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12/11/17  It is CRUNCH WEEK!  Students will be very actively reviewing and preparing for our final test on Friday.  Please encourage them to work on practice quiz correction and make good use of the 3 course study guides and the 21 practice quizzes online that they got passwords for in class.  I'm asking a lot of them this week, but I know they are up for the challenge!

12/5/17    Our final unit test on the Civil War will be Monday, December 11 and our final Post-Test is scheduled for Friday, December 15.

11/27/17    Over the Thanksgiving break I was dissapointed to discover that the online trolling and criticism of my exporers study guide prompted by a recent column in a local paper is continuing.  Unfortunately, the article contained factual errors, and ommitted relevant details that caused significant misperception of the assignment and it's purpose.

The original article said the 20 questions on this study guide had to be completed in one night, gave 4 examples, and addtionally suggested the questions could be the subject of a doctoral dissertation.  The article omitted the fact that the answers were on the back of the study guide, came from the Virginia SOL Curriculum Framework, and that students were given a minimum of 2 classes, meaning 3 to 3 1/2 hours of class time to complete the study guide in class. 

Because of specific copyright restrictions allowing classroom photocopying but prohibiting electronic distribution of the answer page printed on the back of the Study Guide, I have been unable to post the back of the study guide on my website until now.  After hearing how the classwork assignment was misrepresented, and further misrepresented on multiple websites by candidates for office that used the study guide as an example of abusive homework, Five Ponds publishing has been gracious enough to grant permission to post their page of "essential information" with the answers that was on the back of the printed.study guide.  If anyone has concerns that this does not address, I invite you to email any questions to me at rbower@apps.fluco.org so I can fully address your concerns.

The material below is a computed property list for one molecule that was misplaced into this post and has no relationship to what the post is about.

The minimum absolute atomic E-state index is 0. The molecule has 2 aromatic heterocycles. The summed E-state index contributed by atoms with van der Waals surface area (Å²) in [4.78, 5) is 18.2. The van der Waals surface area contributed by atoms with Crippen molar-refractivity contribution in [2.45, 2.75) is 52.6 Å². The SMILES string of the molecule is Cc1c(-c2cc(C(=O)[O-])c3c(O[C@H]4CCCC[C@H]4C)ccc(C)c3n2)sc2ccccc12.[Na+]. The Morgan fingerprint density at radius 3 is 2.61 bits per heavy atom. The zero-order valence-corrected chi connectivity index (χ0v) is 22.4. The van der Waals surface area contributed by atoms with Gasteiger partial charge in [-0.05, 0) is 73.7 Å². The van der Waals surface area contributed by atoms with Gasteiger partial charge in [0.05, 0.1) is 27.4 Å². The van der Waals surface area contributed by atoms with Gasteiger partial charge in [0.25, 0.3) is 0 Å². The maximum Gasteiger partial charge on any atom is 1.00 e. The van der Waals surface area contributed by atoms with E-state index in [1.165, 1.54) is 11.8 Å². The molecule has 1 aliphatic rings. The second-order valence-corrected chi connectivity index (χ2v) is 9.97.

Full Exploration Study Guide    SOL Curriculum Framework

11/14/17    Students are working on their 1st 5 presidents fakebook project.  CLICK HERE if you need another copy of the instructions

11/11/17  Today is Veteran's Day.  Here is another look at the video I shared with some classes so the rest of my students can watch:  You can also CLICK HERE to learn more about Veteran's and opportunities to help them and learn from them.

11/9/17    SPECIAL UPDATE FOR STUDENTS PREPARING FOR THE GEOGRAPHY BEE!    Use this link to National Geographic to help you prepare!

11/7/17    TODAY IS ELECTION DAY!  I encourage every parent/guardian to get out there and vote, and take your students with you to see the process firsthand.  Three districts in Fluvanna have Board of Supervisors and School Board races as well, so students have an opportunity to meet candidates and ask questions at the polls.  Polls close at 7pm, but if you are in line by 7pm, you will be able to vote.  For more information about voting, where your polling place is, and links to the candidate websites to learn more aobut them and where they stand on issues, CLICK HERE for my Election 2017 page.

11/4/17    SPECIAL UPDATE FOR SOCIAL STUDIES TEACHERS AT THE 51ST ANNUAL VIRGINIA CONFERENCE FOR SOCIAL STUDIES EDUCATORS:

Thanks so much to everyone who came to hear me speak in my Digital Digging-Uncovering History with Technology session, and a special thanks for your patience as we dealt with some of the technology problems.  I have posted all of the videos we watched or were unable to watch on the new TEACHER PAGE of my site, a work in progress like everything else on my site.  Thanks as well for all of the wonderful ideas teachers shared with me that I will add to the site and incorporate into my classes in the very near future.  I always love how our students all benefit when we share our best!